Despite having a Saturday morning TV slot in the '80s, the Rocky And Bullwinkle Show isn't exactly lodged in the public consciousness this side of the Pond. Which is a shame - - firstly because Jay Ward's brainchild paved the way for the sophisticated humour of The Simpsons, and secondly because its cultural insignificance hamstrings the box-office potential of a smart, snappy kids' movie.
Those familiar with the TV series, however, can rest assured that Kenneth Lonergan's script retains all the sly wit, right down to the narrator who greets each cinematic cross-cut with a portentous, ""Meanwhile..."." What's more, the writing cleverly plays off the TV programme's existence, taking full advantage of post-modern hindsight: ""How many times have they foiled my plans?" snarls De Niro's Fearless Leader. ""Er, 28"," comes the reply.
And yet you can't help wondering where all this reflexivity and chipping away at the fourth wall leaves R And B's target audience: kids. True, Pixar also aims bursts of wit over the toddler's heads, but John Lasseter and his tech-head pals understand the secret of timing, ensuring the little 'uns always have plenty to hold onto. Here, the adult wisecracks are sprayed about like bullets from a 'toon Tommy gun. If it's not De Niro sending up his ""You talkin' to me?"" speech it's a university called Wassamota U, and even the sight gags get in on the act by having flesh-and-blood villains (Rene Russo and Jason Alexander, both excellent) trying to kill our two-dimensional duo with plummeting safes and huge cannons.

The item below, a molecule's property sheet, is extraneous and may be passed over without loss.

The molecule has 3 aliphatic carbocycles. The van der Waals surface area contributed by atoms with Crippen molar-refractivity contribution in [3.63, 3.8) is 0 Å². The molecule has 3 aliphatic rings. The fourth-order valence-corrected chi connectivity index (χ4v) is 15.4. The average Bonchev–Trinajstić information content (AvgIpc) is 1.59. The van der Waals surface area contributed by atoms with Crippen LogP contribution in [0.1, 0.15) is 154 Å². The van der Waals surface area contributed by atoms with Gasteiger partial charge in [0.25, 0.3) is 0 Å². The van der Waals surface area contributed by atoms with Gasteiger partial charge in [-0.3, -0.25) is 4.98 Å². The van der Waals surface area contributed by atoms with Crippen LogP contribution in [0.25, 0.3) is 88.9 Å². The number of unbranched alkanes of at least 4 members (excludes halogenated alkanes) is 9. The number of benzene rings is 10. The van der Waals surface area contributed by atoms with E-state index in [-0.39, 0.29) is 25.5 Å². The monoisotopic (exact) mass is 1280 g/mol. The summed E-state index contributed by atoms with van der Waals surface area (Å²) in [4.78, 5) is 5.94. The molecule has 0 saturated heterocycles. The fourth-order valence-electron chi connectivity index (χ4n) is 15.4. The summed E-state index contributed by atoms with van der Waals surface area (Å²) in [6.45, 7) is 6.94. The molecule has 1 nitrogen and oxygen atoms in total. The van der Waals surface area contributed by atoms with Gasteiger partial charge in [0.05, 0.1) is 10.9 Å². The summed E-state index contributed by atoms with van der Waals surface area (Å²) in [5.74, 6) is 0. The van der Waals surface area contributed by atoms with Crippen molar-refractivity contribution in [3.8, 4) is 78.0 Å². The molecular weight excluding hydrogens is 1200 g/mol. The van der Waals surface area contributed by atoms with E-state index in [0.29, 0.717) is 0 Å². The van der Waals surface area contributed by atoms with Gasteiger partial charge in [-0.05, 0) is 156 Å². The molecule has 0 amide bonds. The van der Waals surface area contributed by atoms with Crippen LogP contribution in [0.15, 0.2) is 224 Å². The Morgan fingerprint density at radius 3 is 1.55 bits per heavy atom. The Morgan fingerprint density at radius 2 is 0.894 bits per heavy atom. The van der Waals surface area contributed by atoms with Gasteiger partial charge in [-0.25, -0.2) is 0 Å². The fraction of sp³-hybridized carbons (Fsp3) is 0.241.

Still, at least kids and adults alike can enjoy the ingenious melding of animation and live action, with the decision to plonk Rocky and Bullwinkle into the "real world" proving inspired. And, before you ask, Who Framed Roger Rabbit does get a mention in there.